Welcome back for part 2 ofThe Merchant of Venice podcast! In this episode, guest star Anthony Funari returns to wrap up the discussion. We cover the stuff we didn’t quite get to in part 1, such as Shylock. He’s just a little bit important. We also discuss whether the fifth act is even necessary, how this play stands out compared to other plays of its time, and give a few suggestions on what other Shakespeare plays you might want to read. We once again set the bar high in broadcast professionalism as this episode was almost titled “Revenge of the Landscapers.” As it turns out, they get upset when you keep them off the air for a few weeks.
Administrative note: There have been a couple of minor changes to the schedule, due primarily toThe Stand being 1,745,122 pages long. Check the schedule page if you want to see what’s really going to happen around here the next couple weeks.
The music bump is once again Mendelssohn’s “Overture to a Midsummer’s Night Dream” for the same reasons as last week, with the additional reason of “we’re too lazy to come up with a new piece of music this week.”
Giant spaceships appear in the sky and hover over major cities across the globe! Soon they start wiping out cities and hunting down the beleaguered survivors… or am I getting Childhood’s End confused with “Independence Day?” Turns out that these aliens want to bring unprecedented peace and virtual utopia to the people of Earth. But at what cost? This week, we get away from dystopia and examine utopia. Is it realistic? Is the cost too high? We discuss these issues, along with our usual hot buttoned topical pals, feminism and religion. And for good measure, we throw in a discussion of race because nothing makes people feel more comfortable than a discussion about racial issues. Our new recording studio (aka our “new” recording “studio”) is refreshingly free of sirens, barking dogs, and leafblower engines, but does neighbor a bird who badly wants to be a guest on the podcast.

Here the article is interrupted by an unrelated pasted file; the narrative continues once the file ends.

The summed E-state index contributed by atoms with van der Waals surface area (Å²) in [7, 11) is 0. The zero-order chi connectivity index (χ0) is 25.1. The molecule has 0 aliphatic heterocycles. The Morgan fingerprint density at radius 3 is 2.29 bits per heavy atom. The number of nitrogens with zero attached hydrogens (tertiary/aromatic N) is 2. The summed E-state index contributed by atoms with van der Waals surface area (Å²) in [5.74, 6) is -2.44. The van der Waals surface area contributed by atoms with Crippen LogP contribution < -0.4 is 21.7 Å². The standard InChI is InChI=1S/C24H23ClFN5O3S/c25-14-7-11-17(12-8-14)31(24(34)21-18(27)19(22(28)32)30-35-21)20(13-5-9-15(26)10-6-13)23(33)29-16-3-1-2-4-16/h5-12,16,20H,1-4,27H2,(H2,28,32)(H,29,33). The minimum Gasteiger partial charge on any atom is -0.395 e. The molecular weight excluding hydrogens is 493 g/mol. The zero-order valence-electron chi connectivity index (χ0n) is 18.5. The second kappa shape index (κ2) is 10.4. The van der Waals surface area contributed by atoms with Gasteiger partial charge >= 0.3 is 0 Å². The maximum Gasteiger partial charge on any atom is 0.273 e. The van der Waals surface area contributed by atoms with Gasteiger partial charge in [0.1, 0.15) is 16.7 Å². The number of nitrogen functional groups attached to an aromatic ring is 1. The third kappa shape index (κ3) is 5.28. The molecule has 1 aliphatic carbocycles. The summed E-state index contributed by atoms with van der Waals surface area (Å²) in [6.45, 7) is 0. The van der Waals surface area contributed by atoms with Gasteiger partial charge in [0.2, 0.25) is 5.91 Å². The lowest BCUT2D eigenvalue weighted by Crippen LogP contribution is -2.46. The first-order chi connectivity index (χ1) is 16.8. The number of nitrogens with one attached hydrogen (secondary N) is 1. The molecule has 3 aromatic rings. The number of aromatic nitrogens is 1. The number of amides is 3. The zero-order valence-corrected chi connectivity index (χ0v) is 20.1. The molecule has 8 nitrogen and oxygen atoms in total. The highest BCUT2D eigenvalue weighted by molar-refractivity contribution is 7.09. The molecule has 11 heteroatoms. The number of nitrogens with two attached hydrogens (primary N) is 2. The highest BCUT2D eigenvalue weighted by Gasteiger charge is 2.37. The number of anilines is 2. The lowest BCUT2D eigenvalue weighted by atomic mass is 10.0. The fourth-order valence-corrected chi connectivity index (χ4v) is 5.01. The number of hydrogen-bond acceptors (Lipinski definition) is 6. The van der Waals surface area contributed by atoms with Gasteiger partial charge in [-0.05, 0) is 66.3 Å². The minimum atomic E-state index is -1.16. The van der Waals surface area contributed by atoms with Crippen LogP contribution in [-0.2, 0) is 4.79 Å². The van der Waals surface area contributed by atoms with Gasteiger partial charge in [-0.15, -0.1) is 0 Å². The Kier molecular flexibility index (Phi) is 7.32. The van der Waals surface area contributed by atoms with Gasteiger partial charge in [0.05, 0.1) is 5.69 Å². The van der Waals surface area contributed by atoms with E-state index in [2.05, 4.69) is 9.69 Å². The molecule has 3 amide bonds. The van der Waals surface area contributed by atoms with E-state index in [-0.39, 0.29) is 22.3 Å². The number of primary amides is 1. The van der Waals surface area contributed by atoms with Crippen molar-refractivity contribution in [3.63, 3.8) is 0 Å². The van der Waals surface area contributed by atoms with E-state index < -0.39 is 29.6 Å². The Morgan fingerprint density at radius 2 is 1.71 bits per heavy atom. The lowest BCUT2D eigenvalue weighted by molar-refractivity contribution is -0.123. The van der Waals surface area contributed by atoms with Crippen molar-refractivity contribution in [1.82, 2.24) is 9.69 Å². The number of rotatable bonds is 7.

The music this week is “The Darkest Day” from David Arnold’s soundtrack for “Independence Day,” because that joke really needed to come full circle.
This week we talked about Madeline L’Engle’s classic YA fantasy novel A Wrinkle in Time. We got a little carried away this week and forgot to leave our spoiler policy on air, so know that we will spoileverything. If you’re the sort of person who is bothered by this, you might want to go read the book before you click on the link. For those of you brave, stubborn, or just plain different enough to continue, join us as we trip balls with the Murry family and friends. Hear what local ambient noise thinks about the book as dogs, trucks, and leafblowers join the podcast through our very not soundproof studio walls.
The music bump this week is “The Power of Love” by Huey Lewis and the News because that is the one thing humans have that IT doesn’t.
Vampires are hot right now. Sexy, sexy vampires. So this week we decided to talk about Bram Stoker’s Dracula. We’re kicking it old school with the Count and his band of noble adversaries. Check out the podcast where we discuss the diverse and interesting cast of the book, sexism, and a very interesting modern screen adaptation of this frequently movie-ized classic. So strap on your man-brain and prepare to find out how much Dracula sucks. Blood, that is.
This week’s musical selection is “Sortie (Le Vent De l’Espirit)” by the great Olivier Messiaen. It’s a tad anachronistic, but what self respecting, centuries old, avatar of evil doesn’t want some creepy organ music in the background?
Do you see things in black and white or do you see shades of gray? Or both. Literally. If you live in the world of The Giver, by Lois Lowry, then you do. Unless you are one of the lucky (Possibly unlucky?) blue-eyed minority who can see beyond. This week’s podcast is a colorful discussion of the world of sameness, brought to you by insightful blue-eyed siblings who have a strangely hard time keeping memories of a book they just finished reading. The professional quality of the broadcast is quite evident this week with special guest appearances from sirens, motorcycles, and the neighbor’s dog.
The music bump this week is “Hey Nineteen” by Steely Dan. If you read the book closely enough, the joke will be apparent. If you have no idea what that means, drop a comment.